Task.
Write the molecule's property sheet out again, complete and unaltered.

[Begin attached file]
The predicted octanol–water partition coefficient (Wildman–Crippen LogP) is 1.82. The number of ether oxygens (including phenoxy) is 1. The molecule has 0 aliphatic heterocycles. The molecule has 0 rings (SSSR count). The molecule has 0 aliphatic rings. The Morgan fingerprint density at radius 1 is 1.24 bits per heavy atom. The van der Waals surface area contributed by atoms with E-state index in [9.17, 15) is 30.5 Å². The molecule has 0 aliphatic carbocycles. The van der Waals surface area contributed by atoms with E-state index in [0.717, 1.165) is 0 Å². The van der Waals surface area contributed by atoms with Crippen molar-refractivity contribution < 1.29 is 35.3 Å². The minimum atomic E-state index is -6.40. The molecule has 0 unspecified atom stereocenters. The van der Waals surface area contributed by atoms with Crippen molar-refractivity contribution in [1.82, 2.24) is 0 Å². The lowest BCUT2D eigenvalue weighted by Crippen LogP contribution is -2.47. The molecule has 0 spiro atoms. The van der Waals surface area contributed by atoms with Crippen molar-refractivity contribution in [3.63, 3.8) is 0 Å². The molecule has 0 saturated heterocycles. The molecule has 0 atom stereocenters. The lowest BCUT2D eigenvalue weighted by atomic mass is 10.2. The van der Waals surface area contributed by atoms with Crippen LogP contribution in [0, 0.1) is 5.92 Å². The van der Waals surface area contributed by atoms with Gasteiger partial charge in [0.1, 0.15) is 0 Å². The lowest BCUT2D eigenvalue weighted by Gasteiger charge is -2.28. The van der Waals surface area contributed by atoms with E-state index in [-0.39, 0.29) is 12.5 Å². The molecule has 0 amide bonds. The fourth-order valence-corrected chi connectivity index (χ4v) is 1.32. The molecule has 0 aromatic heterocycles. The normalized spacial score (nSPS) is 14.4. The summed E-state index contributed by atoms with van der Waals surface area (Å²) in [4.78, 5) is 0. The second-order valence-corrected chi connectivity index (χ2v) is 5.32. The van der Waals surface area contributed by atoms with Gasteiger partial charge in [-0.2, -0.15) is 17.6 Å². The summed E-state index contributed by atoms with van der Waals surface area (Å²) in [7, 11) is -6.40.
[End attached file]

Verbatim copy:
The predicted octanol–water partition coefficient (Wildman–Crippen LogP) is 1.82. The number of ether oxygens (including phenoxy) is 1. The molecule has 0 aliphatic heterocycles. The molecule has 0 rings (SSSR count). The molecule has 0 aliphatic rings. The Morgan fingerprint density at radius 1 is 1.24 bits per heavy atom. The van der Waals surface area contributed by atoms with E-state index in [9.17, 15) is 30.5 Å². The molecule has 0 aliphatic carbocycles. The van der Waals surface area contributed by atoms with E-state index in [0.717, 1.165) is 0 Å². The van der Waals surface area contributed by atoms with Crippen molar-refractivity contribution < 1.29 is 35.3 Å². The minimum atomic E-state index is -6.40. The molecule has 0 unspecified atom stereocenters. The van der Waals surface area contributed by atoms with Crippen molar-refractivity contribution in [1.82, 2.24) is 0 Å². The lowest BCUT2D eigenvalue weighted by Crippen LogP contribution is -2.47. The molecule has 0 spiro atoms. The van der Waals surface area contributed by atoms with Crippen molar-refractivity contribution in [3.63, 3.8) is 0 Å². The molecule has 0 saturated heterocycles. The molecule has 0 atom stereocenters. The lowest BCUT2D eigenvalue weighted by atomic mass is 10.2. The van der Waals surface area contributed by atoms with Crippen LogP contribution in [0, 0.1) is 5.92 Å². The van der Waals surface area contributed by atoms with Gasteiger partial charge in [0.1, 0.15) is 0 Å². The lowest BCUT2D eigenvalue weighted by Gasteiger charge is -2.28. The van der Waals surface area contributed by atoms with E-state index in [-0.39, 0.29) is 12.5 Å². The molecule has 0 amide bonds. The fourth-order valence-corrected chi connectivity index (χ4v) is 1.32. The molecule has 0 aromatic heterocycles. The normalized spacial score (nSPS) is 14.4. The summed E-state index contributed by atoms with van der Waals surface area (Å²) in [4.78, 5) is 0. The second-order valence-corrected chi connectivity index (χ2v) is 5.32. The van der Waals surface area contributed by atoms with Gasteiger partial charge in [-0.2, -0.15) is 17.6 Å². The summed E-state index contributed by atoms with van der Waals surface area (Å²) in [7, 11) is -6.40.